CIAO DATE: 11/01

The Future of Tactical Nuclear Weapons

William Conrad
Aerospace Power Chronicles
July 26, 2001

For decades now, it has been taken for granted that nuclear weapons were, in some sense, useless. However, the argument has been generally been that this was because of politics: the mammoth bombs were so powerful that only a relative handful of them needed to be dropped to destroy the world, rendering the presumably major conflict which led to their being dropped in the first place meaningless. (This, of course, may be a moot point since nulcear proliferation is putting many small arsenals into the hands of third rank powers, though it still applies to the major ones.) Indeed, consciousness of this fact helped to foster what I call the "nuclear taboo", a belief that nuclear weapons are qualitatively different from other weapons, and that their use represents the crossing of some special threshold, the commitment of a particulatly inhuman act likely to lead to the destruction of humankind.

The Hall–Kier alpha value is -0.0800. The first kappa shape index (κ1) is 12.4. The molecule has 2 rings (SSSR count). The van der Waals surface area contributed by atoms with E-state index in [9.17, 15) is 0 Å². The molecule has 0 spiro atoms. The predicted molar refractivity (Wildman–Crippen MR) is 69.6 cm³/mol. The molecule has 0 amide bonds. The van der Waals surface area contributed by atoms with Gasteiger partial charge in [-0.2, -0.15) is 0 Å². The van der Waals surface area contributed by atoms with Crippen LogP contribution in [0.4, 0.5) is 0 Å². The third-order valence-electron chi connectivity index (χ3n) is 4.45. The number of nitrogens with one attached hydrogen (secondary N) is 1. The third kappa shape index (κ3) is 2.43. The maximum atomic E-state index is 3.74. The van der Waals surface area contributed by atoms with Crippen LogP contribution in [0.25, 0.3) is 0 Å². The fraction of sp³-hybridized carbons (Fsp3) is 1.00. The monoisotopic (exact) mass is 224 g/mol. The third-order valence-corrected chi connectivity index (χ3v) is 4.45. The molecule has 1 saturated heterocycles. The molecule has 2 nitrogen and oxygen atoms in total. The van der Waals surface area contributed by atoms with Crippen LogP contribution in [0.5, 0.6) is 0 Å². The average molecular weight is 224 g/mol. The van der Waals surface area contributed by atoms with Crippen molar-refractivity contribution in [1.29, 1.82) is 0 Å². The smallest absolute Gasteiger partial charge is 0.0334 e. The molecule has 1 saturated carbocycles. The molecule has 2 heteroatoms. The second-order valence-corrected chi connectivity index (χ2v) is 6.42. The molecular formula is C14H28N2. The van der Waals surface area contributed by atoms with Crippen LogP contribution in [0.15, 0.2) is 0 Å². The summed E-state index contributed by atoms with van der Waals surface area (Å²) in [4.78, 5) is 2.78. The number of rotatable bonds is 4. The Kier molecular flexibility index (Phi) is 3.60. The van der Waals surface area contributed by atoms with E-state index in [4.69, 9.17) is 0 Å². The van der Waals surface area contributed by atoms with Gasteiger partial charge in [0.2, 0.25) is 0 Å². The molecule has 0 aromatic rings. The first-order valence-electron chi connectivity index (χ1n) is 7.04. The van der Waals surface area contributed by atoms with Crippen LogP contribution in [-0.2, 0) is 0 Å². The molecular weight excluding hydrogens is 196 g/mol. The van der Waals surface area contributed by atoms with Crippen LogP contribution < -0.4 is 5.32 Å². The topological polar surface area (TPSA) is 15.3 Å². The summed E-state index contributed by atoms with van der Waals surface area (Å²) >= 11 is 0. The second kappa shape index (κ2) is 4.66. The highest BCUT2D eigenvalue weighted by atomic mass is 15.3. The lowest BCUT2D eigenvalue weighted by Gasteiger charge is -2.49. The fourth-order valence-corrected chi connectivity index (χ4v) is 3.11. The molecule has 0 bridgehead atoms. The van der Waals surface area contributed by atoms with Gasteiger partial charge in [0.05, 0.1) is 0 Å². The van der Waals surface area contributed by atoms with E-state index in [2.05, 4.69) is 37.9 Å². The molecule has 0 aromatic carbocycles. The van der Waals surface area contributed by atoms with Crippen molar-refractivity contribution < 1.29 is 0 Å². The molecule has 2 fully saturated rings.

However, military history shows that the distinction between "acceptable" and "unacceptable' weapons exists solely in man's mind, a convention like any other, not necessarily logical and probably not premanent. Dynamite, after all, had once been thought such a weapon, not only inhumane, but certain to make war impossible by virtue of its destructiveness, or bring civilisation crashing down if it fell into "the wrong hands". The absurdity of such predictions is not only clear in hindsight, but indicates that the extent to which these conventions survive contact with the real world depends in large part on the characteristics of specific nuclear devices, rather than a general aversion to weapons based on the principles of fission and fusion. And while there may be little comparison in the potential destructive power of nuclear weapons to that of dynamite, the truth is that the uselessness of nuclear weapons may have stemmed as much from practicality as politics.